The Bucs Offensive Line ranked 22nd in pass blocking last season, allowing 47 sacks with an adjusted sack rate of 7.6%. On top of that, their veteran OT Demar Dotson is still on the market and is unlikely to resign. The only other signing that the Bucs have made this offseason was OT Joe Haeg on a one-year deal worth up to 3.3 million. He played in 16 games for the Colts last season but didn’t start any.
Haeg is not going to fix the glaring offensive line issue for the Bucs. In fact, he is a downgrade from Dotson. I expect the Bucs to draft an OT in the first round this year, but a rookie tackle going up against Cameron Jordan, Marcus Davenport, Dante Fowler Jr., or even Brian Burns seems less than opportune.
Yet another adjustment that Brady will have to make next season is his time to throw in the pocket. He is used to a nice clean pocket, having been with the Patriots for 20 years. They have had very good pass protection for most, if not all, of his career, ranking fifth last year with an adjusted sack rate of just 5.3%. Another thing to consider is that Winston is pretty shifty in the pocket. He avoided sacks either with his agility or his strong build and scrambled 31 times last year for 7.4 yards per carrying.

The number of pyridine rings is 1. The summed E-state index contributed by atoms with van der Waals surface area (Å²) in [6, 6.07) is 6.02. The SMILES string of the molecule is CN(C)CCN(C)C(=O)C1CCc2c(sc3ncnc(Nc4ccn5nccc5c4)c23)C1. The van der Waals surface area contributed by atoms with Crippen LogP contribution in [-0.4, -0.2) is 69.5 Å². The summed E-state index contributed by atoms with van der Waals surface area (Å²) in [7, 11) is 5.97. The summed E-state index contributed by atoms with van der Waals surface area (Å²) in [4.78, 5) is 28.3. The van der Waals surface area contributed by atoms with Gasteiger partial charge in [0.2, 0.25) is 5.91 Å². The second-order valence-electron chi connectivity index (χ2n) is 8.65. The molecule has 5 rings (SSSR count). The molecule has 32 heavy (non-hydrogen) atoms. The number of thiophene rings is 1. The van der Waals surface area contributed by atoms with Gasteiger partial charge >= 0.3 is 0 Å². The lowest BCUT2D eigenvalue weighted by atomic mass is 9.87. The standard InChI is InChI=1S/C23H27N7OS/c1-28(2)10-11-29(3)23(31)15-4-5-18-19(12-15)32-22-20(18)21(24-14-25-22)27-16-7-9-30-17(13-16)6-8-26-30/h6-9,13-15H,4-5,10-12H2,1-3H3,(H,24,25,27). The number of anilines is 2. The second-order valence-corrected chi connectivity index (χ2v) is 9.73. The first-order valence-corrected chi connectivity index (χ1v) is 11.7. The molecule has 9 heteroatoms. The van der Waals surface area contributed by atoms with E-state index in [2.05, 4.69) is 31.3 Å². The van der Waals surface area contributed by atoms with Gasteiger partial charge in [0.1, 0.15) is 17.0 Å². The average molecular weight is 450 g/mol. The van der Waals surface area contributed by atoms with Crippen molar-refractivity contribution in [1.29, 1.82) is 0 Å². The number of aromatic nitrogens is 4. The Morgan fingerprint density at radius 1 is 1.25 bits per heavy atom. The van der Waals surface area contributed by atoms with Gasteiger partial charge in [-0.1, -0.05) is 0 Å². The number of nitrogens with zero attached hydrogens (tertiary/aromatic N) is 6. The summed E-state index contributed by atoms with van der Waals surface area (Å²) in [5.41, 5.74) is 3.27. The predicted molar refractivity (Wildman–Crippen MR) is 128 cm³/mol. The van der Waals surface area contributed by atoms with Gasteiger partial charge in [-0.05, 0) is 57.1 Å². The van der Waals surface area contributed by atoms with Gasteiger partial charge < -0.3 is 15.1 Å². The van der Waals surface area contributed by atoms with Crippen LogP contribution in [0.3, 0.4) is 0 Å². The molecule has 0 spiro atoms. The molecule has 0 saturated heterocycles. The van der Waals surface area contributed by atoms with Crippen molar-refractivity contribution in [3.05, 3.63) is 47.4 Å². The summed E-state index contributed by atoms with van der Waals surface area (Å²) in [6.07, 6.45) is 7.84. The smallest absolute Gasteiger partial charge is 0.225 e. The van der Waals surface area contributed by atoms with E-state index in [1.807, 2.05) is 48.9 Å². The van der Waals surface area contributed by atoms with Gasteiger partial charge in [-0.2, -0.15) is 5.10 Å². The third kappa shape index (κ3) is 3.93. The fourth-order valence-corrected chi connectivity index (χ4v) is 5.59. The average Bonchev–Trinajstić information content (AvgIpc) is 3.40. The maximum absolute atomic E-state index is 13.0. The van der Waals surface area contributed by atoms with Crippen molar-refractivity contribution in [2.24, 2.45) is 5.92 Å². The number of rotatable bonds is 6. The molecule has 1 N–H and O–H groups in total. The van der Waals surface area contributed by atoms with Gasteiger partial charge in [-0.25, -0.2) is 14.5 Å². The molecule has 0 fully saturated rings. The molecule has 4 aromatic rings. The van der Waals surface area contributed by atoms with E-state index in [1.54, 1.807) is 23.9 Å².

Brady, who wasn’t the most nimble of quarterbacks even in his prime, will not have that luxury; this will most likely lead to more sacks and a higher chance of injury. If the Bucs don’t draft one of the many talented OTs in this draft class within the first two rounds, their draft is a bust. What you should take away from this little rant is that the Bucs need offensive line help even more now that they have Brady and if they don’t get it, they stand no chance in an NFC South with great edge rushers.
This film shows just how quickly the pocket collapsed on Winston last season.
The best area of this Bucs team is the defensive line. Former sacks leader Shaquil Barrett will continue to wreak havoc in opposing backfields next season alongside seasoned veteran Ndamukong Suh. While this tandem seemed to be an unstoppable two-man wrecking crew last season, they weren’t nearly as efficient as basic statistics show. Last season, the Bucs ranked seventh in sacks with 47.